Friday, 21 March 2014

Review: Mind Bond

Mind Bond (The Interspecies Telepaths  #1) by Julie Haydon

Title: Mind Bond
Series: The Interspecies Telepaths, #1
Author: Julie Haydon
Published: Feather in Cap Publishing; 2013
328 pages, kindle edition
Source: Netgalley
 Description (from Goodreads):

The year I turned sixteen, the media featured reports of a worldwide phenomenon – the emergence of Interspecies Telepaths, or ISTs."

When Christa Wilder mind-bonds with Magnus, a wolf pup, on a camping trip in Sakima National Park, her life changes forever. As the bond between Christa and Magnus grows stronger, other ISTs befriend them, including teenage Romy and her mountain lion, and Karl, a famous wildlife artist, and his golden eagle.

But not everyone is happy that ISTs exist or that wolves have been successfully reintroduced to Sakima, especially when wolves begin killing livestock on nearby ranches. Suddenly, with the first wolf hunting season about to open just beyond the park's boundaries, Magnus's pack is placed in jeopardy.

Even inside the park there is danger because a lunatic is slaughtering animals while staying one step ahead of the authorities. Next on the hit list: a wolf.

And, unbeknown to Christa, her brother, Josh, who went missing on his fifth birthday, has reappeared, but what sort of man is he? Why is he keeping his identity a secret?

Soon Christa is forced to commit to a new life full of challenges, friendships, learning, love and loss. With her psychic grandmother and her best friend, Ava, Christa will explore her spiritual beliefs, discovering a deep connection with nature and Spirit. But, most importantly, Christa will discover the sheer joy of the Mind Bond.

My Thoughts:

DNF 28%

The reason I joined Netgalley, apart from being jealous that all my fellow Goodreads friends were getting all these fabulous ARCs, was to get access to this book. I was instantly drawn to
Mind Bond not only because of its eye-catching cover and its intriguing description but because of the premise it introduced - mind-bonding with animals, wolves for that matter and there isn't anything I love more than a good wolf book. Unfortunately, this wasn't anything that it promised to be. Maybe that's because I set the bar too high and it was never going to be able to reach it but regardless, this was nothing but a disappointment.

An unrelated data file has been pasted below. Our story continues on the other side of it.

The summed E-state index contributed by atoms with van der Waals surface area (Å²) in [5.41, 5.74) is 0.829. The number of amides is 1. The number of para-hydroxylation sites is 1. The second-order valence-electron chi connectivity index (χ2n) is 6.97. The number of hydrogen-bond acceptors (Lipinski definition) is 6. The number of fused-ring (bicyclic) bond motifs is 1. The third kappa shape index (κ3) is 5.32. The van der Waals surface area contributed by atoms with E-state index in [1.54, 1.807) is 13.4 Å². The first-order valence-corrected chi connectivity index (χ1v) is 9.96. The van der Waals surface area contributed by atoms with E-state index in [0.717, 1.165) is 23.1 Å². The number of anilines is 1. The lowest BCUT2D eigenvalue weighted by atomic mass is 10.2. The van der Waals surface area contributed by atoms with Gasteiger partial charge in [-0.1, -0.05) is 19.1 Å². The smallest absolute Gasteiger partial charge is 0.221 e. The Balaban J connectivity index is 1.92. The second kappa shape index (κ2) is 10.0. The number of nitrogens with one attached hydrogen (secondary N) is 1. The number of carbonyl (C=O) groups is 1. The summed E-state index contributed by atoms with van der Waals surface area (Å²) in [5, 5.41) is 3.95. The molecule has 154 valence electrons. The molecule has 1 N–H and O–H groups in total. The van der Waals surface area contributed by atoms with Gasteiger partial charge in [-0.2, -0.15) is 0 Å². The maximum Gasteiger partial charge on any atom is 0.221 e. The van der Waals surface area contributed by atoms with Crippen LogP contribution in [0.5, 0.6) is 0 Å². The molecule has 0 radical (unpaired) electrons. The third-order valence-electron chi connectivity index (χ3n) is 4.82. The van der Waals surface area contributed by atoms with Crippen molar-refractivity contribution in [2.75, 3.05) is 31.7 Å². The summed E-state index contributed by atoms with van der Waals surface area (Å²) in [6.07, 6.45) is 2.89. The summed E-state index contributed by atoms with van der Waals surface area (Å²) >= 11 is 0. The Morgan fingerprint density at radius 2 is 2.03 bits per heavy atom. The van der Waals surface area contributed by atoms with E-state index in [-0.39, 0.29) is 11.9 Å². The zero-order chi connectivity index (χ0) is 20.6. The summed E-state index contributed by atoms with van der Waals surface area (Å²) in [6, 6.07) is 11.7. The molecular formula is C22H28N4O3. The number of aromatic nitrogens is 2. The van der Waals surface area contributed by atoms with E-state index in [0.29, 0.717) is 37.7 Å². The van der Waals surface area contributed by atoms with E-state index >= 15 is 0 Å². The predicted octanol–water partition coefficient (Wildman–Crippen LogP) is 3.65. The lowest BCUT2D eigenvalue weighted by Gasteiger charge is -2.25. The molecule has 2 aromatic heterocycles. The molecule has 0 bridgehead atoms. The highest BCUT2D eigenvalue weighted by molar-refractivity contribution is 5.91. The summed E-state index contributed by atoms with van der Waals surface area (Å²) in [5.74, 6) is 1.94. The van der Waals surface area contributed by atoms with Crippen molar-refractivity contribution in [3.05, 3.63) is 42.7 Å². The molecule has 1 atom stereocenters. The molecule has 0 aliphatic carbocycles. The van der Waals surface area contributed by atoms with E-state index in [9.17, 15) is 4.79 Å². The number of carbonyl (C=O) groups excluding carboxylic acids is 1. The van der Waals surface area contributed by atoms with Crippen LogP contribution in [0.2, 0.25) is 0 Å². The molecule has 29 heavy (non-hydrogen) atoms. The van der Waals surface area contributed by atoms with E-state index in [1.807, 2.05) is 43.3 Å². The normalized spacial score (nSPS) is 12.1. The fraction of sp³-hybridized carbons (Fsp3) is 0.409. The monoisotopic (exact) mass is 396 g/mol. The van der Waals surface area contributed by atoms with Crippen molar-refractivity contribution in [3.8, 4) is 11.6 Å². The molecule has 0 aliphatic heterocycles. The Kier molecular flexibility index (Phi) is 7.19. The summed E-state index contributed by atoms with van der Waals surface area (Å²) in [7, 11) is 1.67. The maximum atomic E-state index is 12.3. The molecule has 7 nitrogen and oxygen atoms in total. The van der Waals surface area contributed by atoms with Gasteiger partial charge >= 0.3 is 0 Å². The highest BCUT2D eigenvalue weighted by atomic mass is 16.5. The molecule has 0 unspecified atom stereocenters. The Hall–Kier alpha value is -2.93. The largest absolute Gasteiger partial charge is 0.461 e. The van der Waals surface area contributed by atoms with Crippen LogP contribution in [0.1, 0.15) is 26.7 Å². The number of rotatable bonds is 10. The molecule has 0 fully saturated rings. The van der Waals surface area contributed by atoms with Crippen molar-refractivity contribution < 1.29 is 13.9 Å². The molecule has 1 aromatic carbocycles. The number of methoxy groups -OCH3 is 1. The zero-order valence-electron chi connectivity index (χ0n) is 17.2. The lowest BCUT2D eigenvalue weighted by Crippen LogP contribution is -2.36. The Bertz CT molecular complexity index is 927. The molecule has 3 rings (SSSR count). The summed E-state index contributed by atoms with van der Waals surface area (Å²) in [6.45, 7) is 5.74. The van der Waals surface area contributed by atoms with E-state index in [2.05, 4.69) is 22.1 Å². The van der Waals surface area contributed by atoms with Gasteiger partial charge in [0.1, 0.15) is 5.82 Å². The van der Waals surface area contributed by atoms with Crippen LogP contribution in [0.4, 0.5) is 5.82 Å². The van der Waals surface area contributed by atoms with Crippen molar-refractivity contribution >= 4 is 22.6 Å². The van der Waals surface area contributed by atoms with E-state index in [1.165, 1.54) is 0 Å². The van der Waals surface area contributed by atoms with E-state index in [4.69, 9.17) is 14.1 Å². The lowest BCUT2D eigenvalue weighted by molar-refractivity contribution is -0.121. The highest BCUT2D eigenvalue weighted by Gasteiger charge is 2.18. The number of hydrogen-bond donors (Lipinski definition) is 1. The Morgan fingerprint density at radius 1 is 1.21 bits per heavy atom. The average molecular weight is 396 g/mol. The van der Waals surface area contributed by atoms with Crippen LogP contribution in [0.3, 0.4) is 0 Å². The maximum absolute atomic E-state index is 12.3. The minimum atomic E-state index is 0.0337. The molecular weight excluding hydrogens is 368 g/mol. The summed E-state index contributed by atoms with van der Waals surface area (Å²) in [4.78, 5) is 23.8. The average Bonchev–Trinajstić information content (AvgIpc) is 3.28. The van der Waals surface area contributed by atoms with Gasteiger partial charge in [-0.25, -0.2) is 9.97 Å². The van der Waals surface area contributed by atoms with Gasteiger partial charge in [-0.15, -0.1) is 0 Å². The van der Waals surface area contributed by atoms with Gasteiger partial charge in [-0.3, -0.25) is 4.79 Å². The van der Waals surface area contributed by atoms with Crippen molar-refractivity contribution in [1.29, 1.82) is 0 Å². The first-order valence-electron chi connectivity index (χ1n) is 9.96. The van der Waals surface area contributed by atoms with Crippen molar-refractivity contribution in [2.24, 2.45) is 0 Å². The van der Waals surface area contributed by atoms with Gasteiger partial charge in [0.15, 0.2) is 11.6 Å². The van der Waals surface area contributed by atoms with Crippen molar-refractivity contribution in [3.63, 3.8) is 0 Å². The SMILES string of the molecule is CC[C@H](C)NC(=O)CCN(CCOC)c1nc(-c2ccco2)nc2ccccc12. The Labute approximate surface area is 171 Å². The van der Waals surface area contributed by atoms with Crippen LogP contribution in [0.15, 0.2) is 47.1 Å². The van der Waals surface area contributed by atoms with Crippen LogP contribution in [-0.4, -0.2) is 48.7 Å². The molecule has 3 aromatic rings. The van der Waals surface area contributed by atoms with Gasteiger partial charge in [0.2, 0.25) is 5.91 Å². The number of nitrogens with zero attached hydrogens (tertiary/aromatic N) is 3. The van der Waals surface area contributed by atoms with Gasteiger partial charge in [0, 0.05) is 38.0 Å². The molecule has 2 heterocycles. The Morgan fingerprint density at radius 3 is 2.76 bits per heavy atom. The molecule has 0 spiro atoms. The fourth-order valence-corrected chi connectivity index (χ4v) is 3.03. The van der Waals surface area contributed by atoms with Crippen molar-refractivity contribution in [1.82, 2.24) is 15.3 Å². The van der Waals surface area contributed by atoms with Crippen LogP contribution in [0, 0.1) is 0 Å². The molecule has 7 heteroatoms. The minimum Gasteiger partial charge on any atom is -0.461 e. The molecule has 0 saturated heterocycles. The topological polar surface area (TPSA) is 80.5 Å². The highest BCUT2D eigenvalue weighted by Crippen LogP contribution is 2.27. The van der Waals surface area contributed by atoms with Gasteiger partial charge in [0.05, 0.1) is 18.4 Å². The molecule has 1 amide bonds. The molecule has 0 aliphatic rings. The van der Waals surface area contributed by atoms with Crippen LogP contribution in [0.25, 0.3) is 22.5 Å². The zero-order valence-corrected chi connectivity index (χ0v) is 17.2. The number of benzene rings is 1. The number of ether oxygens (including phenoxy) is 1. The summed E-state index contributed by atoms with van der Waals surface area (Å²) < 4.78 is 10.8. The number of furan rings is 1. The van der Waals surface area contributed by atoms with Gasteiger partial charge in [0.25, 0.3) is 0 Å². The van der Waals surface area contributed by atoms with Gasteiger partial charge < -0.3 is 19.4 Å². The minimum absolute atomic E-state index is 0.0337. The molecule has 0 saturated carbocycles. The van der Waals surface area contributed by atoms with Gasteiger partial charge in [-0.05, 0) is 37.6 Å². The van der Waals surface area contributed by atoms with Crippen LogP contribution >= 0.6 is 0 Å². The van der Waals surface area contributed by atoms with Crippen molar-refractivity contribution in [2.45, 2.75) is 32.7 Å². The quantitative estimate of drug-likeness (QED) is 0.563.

The character of Christa bothered me to no end. Not only was she a little too headstrong for my liking she was just... well, weird. Not in a Luna Lovegood way either - not a cute, quirky, set-them-apart-from-everyone-else kind of weird. No, she was more of the peculiar weird. Christa has these visions of wolves. One time of the alphas having sex - which were a little to graphically described for my liking, just on a sidenote - and immediately believes, without a doubt, that the wolf bitch in the national parks that she camps at is pregnant. Is it just me or do most people believe that dreams are just dreams...? I most certainly don't believe everything I dream. My God if I did the most crazy-assed, random things would happen! Anyway, this was completely unbelievable and it was just plain old weird how Christa became way absolutely obsessed with the pact. Yes, we all know she is going to bond with one of the pups but I still didn't believe that it was handled right.

The actually "bonding" didn't have the correct level of emergency to it. If a wolf pup talked to me in my mind I would freak or scream or react in some sort of way. Christa was all too calm and blasé about it. It wasn't a big deal to her and it should have been. We might not know much about ISTs this far into the book but we do know that they aren't that common so she shouldn't have dismissed the notion so readily.

Her relationships with all the other characters managed to piss me off more than anything else. They are so polite to one another! I don't just mean between strangers and it isn't even in a upper-class-manners sort of way either. They speak so formally between one another, between family and to her boyfriend, her friends, her grandparents - its weird! When I am talking to people I am comfortable around I speak casually, as do most people. Christa's politeness and her goody-two-shoes-goodness only managed to annoy me. She came across as some sort of pre-made mould for the perfect child. It wasn't natural.

Overall I have to say that I struggled to make it this far into the book. Not what I expected, not what I wished for. I am disappointed to say the least.

Note: a copy was provided courtesy of Julie Haydon and Feather in Cap Publishing through Netgalley in exchange for an honest review. No compensation was given or taken during this process.

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